Subject: Re: Open letter to those who believe in a right to free software
From: Richard Stallman <>
Date: Tue, 16 Nov 1999 12:41:37 -0700 (MST)

	rms> Whether *other* people hold this moral position could be a
	rms> parameter.  Simply by proposing to make decisions based on an
	rms> economic model, you are making an assumption about what is
	rms> and is not important, and you ask the reader to share it.

    No.  The whole point of making an economic model is allowing the model
    to take account of the desirability of participants in society making
    the decision about what is important for themselves.

I think we are failing to communicate, since you start with "no", but
the following details seem to agree with what I said: the model
includes parameters describing what people in society do value.  I
called these "other people" because they are *other than the reader of
your article*.

This set of parameters might divide the other people into categories,
it might give distributions, it might even refer specially to some
specific notable individuals as you say.  That would relate to one of
the side-issues I raised.

But I'm calling attention to a different question: not "What do people
in society value?" (however finally gradated or carefully analyzed),
but "What should I value?"  A question the reader would, I hope, ask

That latter question is not, I believe, the one you seek to address.
But your article will convey some message about it implicitly--it
cannot help doing so.  Just what that message will be will depend on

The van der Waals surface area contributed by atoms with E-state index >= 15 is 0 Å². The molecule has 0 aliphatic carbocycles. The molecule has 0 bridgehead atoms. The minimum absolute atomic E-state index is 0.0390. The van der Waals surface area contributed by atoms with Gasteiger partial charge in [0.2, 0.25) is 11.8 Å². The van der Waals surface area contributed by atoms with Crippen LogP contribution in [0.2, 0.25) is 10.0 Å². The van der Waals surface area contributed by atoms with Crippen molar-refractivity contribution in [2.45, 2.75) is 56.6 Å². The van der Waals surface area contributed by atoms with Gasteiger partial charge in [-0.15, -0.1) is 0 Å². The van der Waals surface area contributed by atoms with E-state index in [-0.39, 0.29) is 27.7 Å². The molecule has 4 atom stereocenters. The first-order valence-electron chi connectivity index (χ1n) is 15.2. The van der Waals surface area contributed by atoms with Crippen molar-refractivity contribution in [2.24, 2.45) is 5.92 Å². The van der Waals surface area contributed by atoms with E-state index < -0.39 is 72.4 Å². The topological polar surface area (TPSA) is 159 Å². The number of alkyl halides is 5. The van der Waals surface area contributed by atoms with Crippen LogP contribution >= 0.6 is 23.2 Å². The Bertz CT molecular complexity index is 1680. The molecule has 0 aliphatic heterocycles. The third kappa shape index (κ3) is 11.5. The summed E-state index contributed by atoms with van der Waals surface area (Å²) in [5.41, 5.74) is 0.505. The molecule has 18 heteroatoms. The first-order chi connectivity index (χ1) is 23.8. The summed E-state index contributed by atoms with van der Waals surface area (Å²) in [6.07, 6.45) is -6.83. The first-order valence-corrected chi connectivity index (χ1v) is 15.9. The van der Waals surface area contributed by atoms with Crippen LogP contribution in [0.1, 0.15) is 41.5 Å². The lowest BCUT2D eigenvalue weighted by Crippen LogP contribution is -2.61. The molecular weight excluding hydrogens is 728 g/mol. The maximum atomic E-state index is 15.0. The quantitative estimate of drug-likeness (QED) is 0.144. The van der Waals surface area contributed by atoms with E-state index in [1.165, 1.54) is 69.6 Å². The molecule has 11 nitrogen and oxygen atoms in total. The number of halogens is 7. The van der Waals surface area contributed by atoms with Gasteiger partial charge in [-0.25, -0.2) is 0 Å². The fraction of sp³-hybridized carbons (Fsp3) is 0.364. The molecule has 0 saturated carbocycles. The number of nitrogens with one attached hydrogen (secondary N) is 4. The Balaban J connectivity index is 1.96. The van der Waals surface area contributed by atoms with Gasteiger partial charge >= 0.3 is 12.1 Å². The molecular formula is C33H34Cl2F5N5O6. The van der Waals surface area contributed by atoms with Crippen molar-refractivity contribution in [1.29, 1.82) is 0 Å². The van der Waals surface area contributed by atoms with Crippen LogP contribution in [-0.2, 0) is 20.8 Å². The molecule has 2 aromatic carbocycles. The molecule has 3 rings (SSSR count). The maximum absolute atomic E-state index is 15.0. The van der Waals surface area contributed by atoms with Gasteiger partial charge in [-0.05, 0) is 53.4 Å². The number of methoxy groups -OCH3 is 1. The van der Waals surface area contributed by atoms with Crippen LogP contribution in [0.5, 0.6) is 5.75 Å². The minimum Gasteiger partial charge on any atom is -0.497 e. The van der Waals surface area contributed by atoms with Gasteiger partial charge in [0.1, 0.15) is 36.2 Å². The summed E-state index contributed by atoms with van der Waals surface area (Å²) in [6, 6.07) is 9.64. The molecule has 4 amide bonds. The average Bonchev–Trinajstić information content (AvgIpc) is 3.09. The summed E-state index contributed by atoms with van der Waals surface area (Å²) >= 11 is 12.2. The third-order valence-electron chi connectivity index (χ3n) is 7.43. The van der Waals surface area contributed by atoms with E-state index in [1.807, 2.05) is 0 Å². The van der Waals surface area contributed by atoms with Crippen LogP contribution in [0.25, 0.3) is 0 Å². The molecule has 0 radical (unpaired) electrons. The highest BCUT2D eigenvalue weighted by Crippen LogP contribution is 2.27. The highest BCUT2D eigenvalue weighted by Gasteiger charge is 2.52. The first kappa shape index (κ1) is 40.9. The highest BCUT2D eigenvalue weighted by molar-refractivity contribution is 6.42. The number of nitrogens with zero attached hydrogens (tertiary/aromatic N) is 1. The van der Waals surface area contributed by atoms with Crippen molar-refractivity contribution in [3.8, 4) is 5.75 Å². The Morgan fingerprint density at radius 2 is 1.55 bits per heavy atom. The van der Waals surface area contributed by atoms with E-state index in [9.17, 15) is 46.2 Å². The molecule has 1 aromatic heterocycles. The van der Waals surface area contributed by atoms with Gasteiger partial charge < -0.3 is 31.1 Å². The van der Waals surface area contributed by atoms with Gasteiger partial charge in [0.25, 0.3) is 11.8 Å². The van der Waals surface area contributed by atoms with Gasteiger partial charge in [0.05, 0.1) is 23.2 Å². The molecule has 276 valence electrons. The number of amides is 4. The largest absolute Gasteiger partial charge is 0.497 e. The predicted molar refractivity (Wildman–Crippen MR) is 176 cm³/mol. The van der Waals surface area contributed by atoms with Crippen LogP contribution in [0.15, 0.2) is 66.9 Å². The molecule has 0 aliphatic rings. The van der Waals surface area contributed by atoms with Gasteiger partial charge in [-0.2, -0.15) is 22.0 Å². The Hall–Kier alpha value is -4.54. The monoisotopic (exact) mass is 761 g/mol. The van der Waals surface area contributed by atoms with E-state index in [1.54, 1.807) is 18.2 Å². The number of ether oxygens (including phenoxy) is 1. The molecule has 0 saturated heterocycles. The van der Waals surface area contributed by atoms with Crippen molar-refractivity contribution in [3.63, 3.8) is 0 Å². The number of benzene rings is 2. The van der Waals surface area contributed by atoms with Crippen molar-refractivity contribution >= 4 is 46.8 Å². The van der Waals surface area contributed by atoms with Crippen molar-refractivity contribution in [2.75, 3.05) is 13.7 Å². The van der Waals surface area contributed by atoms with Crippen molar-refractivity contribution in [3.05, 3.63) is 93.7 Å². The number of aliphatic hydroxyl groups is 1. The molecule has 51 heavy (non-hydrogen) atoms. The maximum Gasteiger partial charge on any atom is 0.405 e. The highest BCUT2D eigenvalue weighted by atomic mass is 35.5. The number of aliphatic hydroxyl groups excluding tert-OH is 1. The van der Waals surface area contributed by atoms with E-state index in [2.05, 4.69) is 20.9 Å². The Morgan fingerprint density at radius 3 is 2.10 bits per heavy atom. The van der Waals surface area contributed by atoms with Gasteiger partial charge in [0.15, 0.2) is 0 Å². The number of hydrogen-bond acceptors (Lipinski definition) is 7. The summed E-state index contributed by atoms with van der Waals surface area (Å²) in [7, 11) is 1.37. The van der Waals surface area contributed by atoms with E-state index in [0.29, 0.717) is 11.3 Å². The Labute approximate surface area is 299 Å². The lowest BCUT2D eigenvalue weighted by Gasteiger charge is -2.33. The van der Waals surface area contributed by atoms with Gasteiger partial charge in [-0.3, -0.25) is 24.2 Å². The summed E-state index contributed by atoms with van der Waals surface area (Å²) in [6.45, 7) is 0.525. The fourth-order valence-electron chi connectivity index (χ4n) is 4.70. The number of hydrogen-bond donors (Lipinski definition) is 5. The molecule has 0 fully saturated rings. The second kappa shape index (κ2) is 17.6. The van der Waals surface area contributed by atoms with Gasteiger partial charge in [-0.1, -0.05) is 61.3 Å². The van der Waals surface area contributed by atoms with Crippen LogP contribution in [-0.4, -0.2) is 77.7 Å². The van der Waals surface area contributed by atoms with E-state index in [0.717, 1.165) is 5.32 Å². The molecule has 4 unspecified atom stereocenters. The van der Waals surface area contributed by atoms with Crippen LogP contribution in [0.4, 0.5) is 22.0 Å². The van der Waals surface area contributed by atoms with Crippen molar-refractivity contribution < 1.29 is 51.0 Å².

what the article actually says; but it seems likely that a paper
described as "economic" will encourage people to (without conscious
consideration) adopt more "practical" values, values that they
associate with the word "economic".  Especially if that is what the
author in fact values; the author's views would tend to come through
in various implicit ways.

So the article could discourage people from thinking about their
values.  That would be detrimental to the success of free software.

However, it is possible that including in the model different
categories of people, with different values, could have the opposite
effect.  Talking about different possibilities for what people may
value could encourage the reader to look seriously at the question of
per own values.  That would be a good thing.

If the article discusses various alternative worlds with different
proportions of people valuing this or that, they might help reinforce
for the reader that one's values are not fixed, they are something
one can think about.

This, for me, is the main point about the article, the point that
seems most important to me.